Utilization of peer-based substance use disorder and recovery interventions in rural emergency departments: Patient characteristics and exploratory analysis.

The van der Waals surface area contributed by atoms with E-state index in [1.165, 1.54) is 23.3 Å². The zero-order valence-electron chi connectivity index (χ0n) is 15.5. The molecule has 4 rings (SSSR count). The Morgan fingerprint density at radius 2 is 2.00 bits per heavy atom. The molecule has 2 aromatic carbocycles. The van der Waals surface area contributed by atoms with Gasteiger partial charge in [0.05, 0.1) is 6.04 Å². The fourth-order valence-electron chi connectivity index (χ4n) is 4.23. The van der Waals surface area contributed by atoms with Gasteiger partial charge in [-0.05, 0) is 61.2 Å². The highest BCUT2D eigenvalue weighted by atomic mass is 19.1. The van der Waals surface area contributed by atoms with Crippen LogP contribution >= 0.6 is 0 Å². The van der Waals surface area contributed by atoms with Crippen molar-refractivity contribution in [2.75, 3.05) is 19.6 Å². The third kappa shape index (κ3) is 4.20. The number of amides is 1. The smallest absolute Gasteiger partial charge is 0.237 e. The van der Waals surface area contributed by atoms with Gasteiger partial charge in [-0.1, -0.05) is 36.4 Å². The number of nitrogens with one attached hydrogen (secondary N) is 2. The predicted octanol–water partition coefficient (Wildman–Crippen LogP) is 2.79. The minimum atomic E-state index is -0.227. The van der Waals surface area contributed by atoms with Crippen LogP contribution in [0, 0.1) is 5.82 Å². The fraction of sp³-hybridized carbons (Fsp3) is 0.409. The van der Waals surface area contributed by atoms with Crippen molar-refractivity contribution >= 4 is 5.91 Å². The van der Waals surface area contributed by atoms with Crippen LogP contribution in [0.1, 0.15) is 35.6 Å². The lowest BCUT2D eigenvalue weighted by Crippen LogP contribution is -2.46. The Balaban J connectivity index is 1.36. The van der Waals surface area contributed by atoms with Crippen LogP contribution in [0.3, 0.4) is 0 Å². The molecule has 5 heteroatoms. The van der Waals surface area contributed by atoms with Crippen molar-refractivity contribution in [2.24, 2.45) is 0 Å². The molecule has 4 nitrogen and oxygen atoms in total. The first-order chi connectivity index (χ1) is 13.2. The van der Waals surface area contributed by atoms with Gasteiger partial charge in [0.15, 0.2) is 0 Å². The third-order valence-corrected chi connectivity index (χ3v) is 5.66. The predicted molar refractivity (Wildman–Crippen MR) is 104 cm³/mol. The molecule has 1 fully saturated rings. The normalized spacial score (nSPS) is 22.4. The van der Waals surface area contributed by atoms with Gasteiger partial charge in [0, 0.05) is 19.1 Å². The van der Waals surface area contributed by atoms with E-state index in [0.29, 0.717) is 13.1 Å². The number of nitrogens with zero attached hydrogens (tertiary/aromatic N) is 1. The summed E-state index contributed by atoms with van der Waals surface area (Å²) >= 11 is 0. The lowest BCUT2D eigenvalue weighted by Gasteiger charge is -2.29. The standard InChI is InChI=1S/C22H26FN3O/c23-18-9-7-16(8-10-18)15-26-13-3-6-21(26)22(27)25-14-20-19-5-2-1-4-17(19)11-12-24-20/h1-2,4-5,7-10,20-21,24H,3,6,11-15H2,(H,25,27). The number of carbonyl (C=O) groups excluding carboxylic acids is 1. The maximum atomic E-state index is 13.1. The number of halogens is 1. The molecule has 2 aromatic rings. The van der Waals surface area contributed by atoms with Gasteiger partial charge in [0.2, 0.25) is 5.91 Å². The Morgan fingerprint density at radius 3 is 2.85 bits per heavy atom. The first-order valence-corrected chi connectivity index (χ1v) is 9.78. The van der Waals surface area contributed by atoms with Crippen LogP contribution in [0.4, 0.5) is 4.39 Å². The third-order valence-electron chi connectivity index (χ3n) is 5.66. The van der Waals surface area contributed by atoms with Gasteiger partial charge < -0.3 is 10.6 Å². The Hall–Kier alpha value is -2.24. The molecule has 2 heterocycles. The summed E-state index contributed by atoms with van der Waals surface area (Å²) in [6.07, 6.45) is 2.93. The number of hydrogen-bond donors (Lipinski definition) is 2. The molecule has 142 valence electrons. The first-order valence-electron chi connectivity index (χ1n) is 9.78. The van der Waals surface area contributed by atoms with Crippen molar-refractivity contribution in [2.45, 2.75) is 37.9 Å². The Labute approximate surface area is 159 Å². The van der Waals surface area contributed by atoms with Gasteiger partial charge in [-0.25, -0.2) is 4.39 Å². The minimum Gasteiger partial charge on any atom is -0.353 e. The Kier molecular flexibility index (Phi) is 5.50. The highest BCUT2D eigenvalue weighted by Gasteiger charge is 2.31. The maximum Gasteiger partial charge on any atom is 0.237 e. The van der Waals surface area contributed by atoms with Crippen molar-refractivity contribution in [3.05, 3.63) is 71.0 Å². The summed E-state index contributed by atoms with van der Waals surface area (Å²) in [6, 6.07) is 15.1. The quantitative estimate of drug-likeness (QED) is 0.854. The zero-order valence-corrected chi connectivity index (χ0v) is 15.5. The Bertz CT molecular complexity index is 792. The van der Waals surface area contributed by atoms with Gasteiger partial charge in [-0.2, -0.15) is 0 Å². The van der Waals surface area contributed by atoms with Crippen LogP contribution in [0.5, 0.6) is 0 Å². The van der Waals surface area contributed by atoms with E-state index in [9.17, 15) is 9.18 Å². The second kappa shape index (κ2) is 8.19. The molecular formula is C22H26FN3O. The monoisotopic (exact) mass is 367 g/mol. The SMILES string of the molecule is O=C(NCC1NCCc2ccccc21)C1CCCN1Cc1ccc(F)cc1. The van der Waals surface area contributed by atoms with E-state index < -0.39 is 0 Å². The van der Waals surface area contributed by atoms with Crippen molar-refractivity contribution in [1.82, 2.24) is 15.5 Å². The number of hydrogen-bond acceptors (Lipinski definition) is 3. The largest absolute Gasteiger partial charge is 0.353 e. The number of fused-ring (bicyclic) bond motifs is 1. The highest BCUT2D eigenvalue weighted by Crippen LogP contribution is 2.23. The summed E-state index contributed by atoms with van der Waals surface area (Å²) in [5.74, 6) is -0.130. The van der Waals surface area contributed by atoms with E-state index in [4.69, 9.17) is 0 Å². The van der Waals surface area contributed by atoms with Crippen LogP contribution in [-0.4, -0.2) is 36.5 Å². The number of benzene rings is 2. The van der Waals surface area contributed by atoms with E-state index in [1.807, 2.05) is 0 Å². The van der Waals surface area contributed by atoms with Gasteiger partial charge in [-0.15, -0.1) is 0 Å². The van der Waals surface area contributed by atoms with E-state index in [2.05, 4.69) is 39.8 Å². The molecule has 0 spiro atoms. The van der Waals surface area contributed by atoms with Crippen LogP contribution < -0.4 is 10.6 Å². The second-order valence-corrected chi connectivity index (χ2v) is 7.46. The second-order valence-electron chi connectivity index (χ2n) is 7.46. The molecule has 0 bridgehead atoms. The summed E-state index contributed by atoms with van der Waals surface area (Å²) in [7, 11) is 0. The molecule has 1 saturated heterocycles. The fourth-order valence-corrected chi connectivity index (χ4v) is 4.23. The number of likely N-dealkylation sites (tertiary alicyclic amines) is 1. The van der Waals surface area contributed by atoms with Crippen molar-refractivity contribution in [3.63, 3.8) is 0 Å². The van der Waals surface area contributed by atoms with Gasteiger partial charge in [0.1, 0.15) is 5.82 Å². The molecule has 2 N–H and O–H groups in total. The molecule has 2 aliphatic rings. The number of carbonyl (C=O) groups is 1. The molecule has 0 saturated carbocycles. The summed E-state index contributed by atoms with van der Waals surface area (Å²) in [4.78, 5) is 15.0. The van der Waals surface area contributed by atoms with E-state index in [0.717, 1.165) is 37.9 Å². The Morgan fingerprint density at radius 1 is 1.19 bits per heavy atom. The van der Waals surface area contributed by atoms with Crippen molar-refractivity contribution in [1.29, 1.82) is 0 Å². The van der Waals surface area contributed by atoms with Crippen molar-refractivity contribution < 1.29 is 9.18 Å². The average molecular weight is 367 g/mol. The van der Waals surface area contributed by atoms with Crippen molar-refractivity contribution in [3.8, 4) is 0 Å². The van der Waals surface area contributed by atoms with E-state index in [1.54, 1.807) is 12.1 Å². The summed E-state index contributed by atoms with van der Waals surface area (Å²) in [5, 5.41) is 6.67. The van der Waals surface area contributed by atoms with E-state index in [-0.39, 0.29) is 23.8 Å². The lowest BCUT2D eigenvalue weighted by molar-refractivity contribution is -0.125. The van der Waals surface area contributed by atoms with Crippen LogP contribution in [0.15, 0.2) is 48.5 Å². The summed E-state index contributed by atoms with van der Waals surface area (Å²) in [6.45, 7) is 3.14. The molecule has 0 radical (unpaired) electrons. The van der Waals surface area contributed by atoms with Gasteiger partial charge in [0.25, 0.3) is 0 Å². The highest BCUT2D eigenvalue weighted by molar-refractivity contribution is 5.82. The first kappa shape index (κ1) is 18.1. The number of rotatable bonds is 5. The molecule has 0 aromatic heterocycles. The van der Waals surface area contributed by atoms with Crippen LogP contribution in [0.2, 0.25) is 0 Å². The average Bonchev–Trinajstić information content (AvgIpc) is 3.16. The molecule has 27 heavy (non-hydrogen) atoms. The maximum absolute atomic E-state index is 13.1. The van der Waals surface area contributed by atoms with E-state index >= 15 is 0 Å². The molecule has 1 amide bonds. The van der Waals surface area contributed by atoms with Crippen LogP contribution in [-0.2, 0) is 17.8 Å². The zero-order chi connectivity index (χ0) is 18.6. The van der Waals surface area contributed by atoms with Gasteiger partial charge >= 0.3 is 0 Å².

The current opioid crisis has necessitated timely, grassroots social entrepreneurship from stakeholders involved in the substance-use disorder and recovery fields. One such innovation involves the use of peer-recovery-support services in acute settings in which points of contact are made with high-risk substance-using populations. These programs have emerged organically in emergency departments (EDs) across the country. The Georgia Council on Substance Abuse, Northeast Georgia Community Connections Program is a peer-recovery-support service (PRSS) that uses certified addiction-recovery empowerment specialists (CARES) in rural EDs in Georgia, a Medicaid nonexpansion state. In this study, we reviewed initial data from the Community Connections Program captured at rural EDs. Patients (N = 205) met the American Psychiatric Association’s (2013) Diagnostic and Statistical Manual of Mental Disorders (5th ed.; DSM—5) criteria for substance-use disorder. This study demonstrated that peer interventions can be beneficial for all types of drug use, not just for individuals who experience accidental opioid drug poisoning (i.e., overdose). In addition, results suggest that both clinical and community-based supports can be used for referrals to appropriate levels of care. These findings also highlight the utility of innovative and adaptive peer-recovery-support programs in rural EDs across the United States. (PsycINFO Database Record (c) 2019 APA, all rights reserved)